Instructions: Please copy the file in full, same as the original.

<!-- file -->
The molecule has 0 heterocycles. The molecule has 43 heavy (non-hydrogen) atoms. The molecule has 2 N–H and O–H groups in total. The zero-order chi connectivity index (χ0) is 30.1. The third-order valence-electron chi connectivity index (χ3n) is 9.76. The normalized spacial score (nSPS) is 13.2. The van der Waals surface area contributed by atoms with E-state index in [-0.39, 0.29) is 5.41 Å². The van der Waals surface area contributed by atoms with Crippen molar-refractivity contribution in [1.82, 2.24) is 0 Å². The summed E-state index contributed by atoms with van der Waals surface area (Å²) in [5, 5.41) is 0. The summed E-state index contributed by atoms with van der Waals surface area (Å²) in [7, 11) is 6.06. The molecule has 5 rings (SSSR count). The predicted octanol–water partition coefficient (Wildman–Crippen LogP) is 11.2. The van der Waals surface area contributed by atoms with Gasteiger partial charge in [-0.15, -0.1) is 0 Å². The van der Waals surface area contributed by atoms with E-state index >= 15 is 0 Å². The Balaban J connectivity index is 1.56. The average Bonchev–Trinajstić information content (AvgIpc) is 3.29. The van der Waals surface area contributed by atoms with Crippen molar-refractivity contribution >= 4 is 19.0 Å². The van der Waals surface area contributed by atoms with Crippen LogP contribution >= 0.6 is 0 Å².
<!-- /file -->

The molecule has 0 heterocycles. The molecule has 43 heavy (non-hydrogen) atoms. The molecule has 2 N–H and O–H groups in total. The zero-order chi connectivity index (χ0) is 30.1. The third-order valence-electron chi connectivity index (χ3n) is 9.76. The normalized spacial score (nSPS) is 13.2. The van der Waals surface area contributed by atoms with E-state index in [-0.39, 0.29) is 5.41 Å². The van der Waals surface area contributed by atoms with Crippen molar-refractivity contribution in [1.82, 2.24) is 0 Å². The summed E-state index contributed by atoms with van der Waals surface area (Å²) in [5, 5.41) is 0. The summed E-state index contributed by atoms with van der Waals surface area (Å²) in [7, 11) is 6.06. The molecule has 5 rings (SSSR count). The predicted octanol–water partition coefficient (Wildman–Crippen LogP) is 11.2. The van der Waals surface area contributed by atoms with Gasteiger partial charge in [-0.15, -0.1) is 0 Å². The van der Waals surface area contributed by atoms with E-state index >= 15 is 0 Å². The Balaban J connectivity index is 1.56. The average Bonchev–Trinajstić information content (AvgIpc) is 3.29. The van der Waals surface area contributed by atoms with Crippen molar-refractivity contribution >= 4 is 19.0 Å². The van der Waals surface area contributed by atoms with Crippen LogP contribution >= 0.6 is 0 Å².